Contrary to others in her illustrious family who work almost exclusively with white-bodied vessels, Yolanda "Yoly" Ledezma de Ortega generally works with red clays and makes wide-shouldered small jars with unusual flared rims. Then she paints them in quadrillos, a red and black checkerboard style, sometimes adding white dots, contrasting colored ants and/or miscellaneous geometrics to the mix.
There are two primary styles of design in Mata Ortiz: the Porvenir, named for the barrio in which it originated, and the Quezada, named for the man who originated it. The Quezada style begins with a loose flowing design that encompasses a large part of the surface of a piece and uses the white space as part of the overall design. The Porvenir style emphasizes covering nearly the entire surface of the piece with some element of design, whether carved, etched or painted, while leaving the top and bottom of the piece in the original color of the fired clay. Yoly adheres closely to the Porvenir style with single colored top and bottom and the rest of the surface completely filled with design.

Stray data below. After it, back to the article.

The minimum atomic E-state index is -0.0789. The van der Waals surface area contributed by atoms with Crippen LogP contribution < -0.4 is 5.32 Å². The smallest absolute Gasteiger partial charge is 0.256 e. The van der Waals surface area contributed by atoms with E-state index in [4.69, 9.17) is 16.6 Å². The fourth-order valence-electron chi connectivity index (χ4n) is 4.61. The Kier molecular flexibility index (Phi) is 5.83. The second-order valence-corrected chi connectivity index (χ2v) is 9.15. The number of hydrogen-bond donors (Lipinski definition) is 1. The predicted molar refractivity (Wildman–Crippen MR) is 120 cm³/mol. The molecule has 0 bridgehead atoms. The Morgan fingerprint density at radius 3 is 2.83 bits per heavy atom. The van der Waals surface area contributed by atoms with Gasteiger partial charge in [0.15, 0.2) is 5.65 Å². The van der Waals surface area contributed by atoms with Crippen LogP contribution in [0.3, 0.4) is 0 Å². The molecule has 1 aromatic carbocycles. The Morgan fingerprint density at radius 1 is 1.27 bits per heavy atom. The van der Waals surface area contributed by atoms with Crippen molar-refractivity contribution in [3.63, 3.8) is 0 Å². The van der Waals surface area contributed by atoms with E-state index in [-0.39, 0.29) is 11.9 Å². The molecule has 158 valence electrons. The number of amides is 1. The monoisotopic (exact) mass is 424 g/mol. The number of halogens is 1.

Yoly's children, Santiago Ortega and Celia Ortega Ledezma, both learned to make award-winning pots from her while they were growing up.